A boy who lost his parents at a train station 30 years ago found them 8,000 km away (5 photos)

6 July 2024

A guy from China for 12 years did not give up the search for his biological parents, who, as it turned out, were also trying to find him. By the time the family was reunited, his father had already passed away.

Gouming Martens' story began at a train station in China, where he became lost as a child and changed his life forever. His lost parents could not be found, and he was sent to an orphanage and then adopted in another country. Incredibly, after 30 years, Goumin was able to find his biological parents.

In 1994, when Gouming was a child, he traveled with his parents from Jiangsu Province to his mother's hometown in Sichuan Province, but lost them. He was adopted by Dutch parents Jozef and Maria Martens in 1996, giving him the name Gouming after his Chinese name, Gou Yongming.

His adoptive family supported his 12-year search for his biological parents. In 2007, they visited China together, hoping to find clues, but the orphanage where he was staying had closed by then.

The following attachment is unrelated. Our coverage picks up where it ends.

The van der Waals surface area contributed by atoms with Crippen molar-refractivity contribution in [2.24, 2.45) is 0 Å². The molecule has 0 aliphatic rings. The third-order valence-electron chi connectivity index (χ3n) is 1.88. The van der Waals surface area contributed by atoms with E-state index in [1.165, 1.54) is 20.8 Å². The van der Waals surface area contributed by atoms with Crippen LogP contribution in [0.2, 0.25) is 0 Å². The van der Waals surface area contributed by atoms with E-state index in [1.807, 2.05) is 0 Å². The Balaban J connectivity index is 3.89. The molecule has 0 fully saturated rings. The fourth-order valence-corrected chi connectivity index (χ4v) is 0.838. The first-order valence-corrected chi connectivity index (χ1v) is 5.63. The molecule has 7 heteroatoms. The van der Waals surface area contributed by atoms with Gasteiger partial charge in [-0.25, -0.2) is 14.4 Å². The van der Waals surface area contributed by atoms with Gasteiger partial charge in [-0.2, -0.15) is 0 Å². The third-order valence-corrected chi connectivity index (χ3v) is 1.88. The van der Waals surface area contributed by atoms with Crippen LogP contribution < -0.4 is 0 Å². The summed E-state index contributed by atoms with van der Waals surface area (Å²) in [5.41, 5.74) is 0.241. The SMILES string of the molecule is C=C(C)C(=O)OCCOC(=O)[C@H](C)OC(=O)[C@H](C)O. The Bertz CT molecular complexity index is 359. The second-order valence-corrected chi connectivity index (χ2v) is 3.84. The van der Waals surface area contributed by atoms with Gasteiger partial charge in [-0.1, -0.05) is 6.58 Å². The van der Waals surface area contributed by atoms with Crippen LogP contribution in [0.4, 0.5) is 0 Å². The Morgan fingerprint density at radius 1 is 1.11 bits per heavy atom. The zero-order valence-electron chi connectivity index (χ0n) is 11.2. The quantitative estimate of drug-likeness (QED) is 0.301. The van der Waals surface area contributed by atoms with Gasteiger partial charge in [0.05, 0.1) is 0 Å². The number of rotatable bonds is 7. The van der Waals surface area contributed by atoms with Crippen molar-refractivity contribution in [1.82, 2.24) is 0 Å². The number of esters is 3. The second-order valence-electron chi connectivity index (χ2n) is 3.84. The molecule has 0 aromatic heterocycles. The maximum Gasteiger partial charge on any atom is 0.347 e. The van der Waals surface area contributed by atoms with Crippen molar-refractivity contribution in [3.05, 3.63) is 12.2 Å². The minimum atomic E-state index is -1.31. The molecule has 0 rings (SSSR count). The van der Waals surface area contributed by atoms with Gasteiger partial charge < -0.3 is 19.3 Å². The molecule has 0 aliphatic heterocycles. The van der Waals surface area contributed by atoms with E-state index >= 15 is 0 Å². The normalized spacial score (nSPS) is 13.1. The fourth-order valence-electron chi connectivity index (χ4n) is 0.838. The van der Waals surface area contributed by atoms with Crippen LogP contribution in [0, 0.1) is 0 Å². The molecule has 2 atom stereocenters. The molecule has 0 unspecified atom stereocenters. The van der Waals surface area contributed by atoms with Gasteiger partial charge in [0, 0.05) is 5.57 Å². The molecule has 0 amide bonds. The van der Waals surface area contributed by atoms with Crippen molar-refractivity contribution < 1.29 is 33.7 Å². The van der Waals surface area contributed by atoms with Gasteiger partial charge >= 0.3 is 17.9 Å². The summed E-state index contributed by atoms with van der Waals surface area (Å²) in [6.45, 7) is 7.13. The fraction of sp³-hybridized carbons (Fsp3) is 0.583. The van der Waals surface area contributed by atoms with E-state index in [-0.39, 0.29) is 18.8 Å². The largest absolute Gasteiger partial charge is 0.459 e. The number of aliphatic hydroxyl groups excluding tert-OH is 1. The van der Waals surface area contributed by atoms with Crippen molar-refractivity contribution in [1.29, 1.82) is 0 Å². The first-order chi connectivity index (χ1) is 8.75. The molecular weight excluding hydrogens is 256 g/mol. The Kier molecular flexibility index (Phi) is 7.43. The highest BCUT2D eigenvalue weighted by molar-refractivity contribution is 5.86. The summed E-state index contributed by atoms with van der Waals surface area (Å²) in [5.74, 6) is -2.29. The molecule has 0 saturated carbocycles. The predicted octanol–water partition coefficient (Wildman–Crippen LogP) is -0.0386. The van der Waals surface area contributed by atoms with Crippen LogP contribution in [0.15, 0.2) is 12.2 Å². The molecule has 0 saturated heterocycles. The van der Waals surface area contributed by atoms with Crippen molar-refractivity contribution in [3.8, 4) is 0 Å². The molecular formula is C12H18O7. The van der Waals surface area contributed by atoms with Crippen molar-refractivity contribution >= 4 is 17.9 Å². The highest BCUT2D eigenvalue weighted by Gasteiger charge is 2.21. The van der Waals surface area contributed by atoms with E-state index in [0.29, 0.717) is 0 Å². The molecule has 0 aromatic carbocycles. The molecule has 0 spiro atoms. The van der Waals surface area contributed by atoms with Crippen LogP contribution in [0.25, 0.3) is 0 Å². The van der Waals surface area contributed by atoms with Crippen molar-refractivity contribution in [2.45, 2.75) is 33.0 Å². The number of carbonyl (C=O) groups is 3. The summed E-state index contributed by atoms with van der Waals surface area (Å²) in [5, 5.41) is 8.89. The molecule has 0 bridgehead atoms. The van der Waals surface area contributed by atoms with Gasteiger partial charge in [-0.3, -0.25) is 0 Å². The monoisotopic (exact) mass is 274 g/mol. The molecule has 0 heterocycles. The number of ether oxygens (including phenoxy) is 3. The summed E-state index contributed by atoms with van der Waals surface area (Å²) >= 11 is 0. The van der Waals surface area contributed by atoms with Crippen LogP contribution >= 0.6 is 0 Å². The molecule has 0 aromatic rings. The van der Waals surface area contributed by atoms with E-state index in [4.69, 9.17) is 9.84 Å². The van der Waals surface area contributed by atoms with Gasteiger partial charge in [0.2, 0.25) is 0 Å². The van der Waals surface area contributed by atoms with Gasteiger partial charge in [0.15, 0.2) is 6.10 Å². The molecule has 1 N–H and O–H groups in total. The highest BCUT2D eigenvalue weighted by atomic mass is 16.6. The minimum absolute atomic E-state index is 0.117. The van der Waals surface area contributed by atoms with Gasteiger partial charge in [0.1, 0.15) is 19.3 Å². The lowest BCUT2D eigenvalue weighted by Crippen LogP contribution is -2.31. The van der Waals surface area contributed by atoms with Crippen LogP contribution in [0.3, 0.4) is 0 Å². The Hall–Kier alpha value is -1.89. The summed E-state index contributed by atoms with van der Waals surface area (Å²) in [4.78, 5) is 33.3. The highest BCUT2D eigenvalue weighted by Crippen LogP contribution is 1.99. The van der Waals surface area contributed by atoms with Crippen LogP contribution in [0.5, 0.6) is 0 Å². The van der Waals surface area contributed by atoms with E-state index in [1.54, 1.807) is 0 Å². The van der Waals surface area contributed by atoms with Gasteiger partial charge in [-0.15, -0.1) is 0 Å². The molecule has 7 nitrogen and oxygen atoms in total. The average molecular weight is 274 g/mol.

Gouming spent the next five years studying Mandarin and visited China three times during his university studies. In 2012, he registered his details with the Baby Huijia volunteer association, which works to reunite separated family members.

Around the same time, he graduated from Leiden University in the Netherlands and then moved to Canada, where he received a doctorate in linguistics from McGill University.

Today, Goumin works in Canada as an expert on speech recognition using artificial intelligence. Last October, volunteers told him his DNA matched that of a woman named Wen Xurong.

Wen and her husband Gao Xianjun never stopped searching for their son, who was lost at the train station. Unfortunately, Goumin's father died in 2009. In 2017, Gao Xianjun's brother suggested Wen register her DNA with the police.

After the DNA match was confirmed, Goumin was reunited with his mother in February this year. He visited his father's grave in Jiangsu and met with relatives, including half-siblings, aunts and uncles.

One of his uncles even gave him his share of the compensation for the demolition of the house, which his father had kept for him for more than ten years.

Having started a successful career in Canada, Gouming plans to return to China to see relatives at least once a year


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